top of page

Material Selection Guides for 3D Printing in Medical

Choosing the right material is the first step to success in 3D printing. This guide covers the most popular 3D printing materials in medical industry, their advantages, limitations and applications, and provides a framework that help you choose the right one for your project.

select the best material for 3d printing

Credit: Tom Claes on Unsplash

Table of Contents

1. How medical 3D printing works?

2. 5 types of 3D printing technologies

3. Material selection criteria – By Applications, By Functionality

4. Typical 3D printing materials in medical field

How medical 3D printing works?

Over the past decade, medical 3D printing applications increased significantly in both clinical and research-based healthcare activities.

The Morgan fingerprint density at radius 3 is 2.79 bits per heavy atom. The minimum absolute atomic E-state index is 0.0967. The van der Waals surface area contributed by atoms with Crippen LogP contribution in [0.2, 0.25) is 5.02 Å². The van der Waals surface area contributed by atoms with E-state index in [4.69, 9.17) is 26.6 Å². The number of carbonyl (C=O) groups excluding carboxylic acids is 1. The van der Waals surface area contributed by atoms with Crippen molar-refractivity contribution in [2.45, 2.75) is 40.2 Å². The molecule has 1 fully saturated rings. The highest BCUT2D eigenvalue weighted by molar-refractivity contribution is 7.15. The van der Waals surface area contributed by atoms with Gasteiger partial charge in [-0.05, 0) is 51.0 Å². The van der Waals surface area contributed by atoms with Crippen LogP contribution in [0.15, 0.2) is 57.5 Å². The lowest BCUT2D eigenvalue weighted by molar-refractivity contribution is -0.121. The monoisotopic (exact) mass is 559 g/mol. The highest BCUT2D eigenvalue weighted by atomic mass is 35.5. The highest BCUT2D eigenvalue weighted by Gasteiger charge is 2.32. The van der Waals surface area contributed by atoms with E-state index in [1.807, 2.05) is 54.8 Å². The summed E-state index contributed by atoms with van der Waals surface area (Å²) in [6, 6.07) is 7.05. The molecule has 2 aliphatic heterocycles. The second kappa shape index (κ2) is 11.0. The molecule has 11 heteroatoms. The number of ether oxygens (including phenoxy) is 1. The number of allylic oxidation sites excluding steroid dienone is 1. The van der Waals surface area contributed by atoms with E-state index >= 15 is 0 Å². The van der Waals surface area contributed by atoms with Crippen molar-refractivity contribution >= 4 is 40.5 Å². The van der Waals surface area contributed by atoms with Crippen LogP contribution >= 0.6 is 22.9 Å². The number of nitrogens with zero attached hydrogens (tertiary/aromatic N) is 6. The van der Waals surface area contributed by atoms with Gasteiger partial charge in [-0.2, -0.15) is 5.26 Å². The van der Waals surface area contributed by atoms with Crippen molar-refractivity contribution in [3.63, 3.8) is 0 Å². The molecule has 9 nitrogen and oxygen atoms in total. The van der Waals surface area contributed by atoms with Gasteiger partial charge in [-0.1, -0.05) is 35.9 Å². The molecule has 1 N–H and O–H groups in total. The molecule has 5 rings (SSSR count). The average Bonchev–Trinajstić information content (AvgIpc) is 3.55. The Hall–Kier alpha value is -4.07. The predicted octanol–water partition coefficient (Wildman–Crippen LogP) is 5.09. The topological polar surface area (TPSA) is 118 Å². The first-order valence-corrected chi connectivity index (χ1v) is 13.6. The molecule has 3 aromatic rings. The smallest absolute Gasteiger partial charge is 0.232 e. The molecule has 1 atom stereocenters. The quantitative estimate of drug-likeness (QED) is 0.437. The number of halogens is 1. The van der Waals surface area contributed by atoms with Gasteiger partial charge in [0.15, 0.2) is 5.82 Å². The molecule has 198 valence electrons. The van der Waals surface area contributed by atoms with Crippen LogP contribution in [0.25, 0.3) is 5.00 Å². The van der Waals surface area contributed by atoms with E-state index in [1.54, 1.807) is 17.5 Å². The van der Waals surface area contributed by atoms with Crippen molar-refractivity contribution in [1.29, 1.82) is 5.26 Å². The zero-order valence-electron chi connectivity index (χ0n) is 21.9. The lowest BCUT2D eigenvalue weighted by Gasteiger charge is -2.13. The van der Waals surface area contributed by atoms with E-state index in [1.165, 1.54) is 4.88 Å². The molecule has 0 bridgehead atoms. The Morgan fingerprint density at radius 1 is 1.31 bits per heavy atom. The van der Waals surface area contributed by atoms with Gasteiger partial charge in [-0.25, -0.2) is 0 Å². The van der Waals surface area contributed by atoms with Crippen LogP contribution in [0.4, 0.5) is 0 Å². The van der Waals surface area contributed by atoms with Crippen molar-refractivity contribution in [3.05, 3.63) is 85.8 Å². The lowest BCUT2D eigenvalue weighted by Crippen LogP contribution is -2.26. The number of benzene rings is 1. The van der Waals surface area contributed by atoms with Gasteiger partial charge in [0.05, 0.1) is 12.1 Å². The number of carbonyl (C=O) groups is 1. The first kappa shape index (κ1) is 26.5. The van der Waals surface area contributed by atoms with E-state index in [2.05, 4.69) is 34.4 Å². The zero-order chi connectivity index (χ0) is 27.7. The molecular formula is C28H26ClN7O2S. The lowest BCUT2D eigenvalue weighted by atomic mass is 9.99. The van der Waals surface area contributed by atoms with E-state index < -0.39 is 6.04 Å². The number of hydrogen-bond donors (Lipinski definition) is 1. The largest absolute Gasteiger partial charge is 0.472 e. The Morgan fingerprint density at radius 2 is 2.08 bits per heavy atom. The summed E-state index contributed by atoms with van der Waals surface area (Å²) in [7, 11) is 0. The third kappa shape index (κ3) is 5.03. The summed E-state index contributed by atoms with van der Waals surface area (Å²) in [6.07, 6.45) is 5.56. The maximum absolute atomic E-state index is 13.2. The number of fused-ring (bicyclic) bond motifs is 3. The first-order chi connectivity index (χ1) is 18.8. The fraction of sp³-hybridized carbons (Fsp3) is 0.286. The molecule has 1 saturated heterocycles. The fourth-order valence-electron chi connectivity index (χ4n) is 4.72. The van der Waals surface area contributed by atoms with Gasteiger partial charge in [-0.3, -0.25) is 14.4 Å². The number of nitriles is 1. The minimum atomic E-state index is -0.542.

3D printing, also known as additive manufacturing (AM), is a process of constructing physical objects from a digital 3D model. In clinical settings, 3D printing has been well utilized to create anatomical models of body parts or organs of an individual. The 3D models enable surgeons to visualize, practice and then perform reconstructive surgery while saving time and increasing precision. Medical 3D printing also offers an economic solution for producing tailormade implants, prostheses and surgical tools due to its capacity for prototyping.

Related article: 7 Stunning Use Cases For 3D Printing In Medical Field

5 Common Types of 3D Printing Technologies

Fused Deposition Modeling (FDM)

schematic of fdm 3d printing

A diagram illustrating FDM 3D printing process. Credit: Obsessively Geek 3D Printing

Fused deposition modeling (FDM), also known as fused filament fabrication (FFF), is one of the most widely used types of 3D printing due to its simplicity and cost-efficiency. FDM 3D printers work by melting the thermoplastic filaments (such as ABS and PLA) through a heated nozzle, and then applying layer-by-layer until the object is complete. While FDM is user-friendly, it may not be the best option for printing very high quality and detailed products.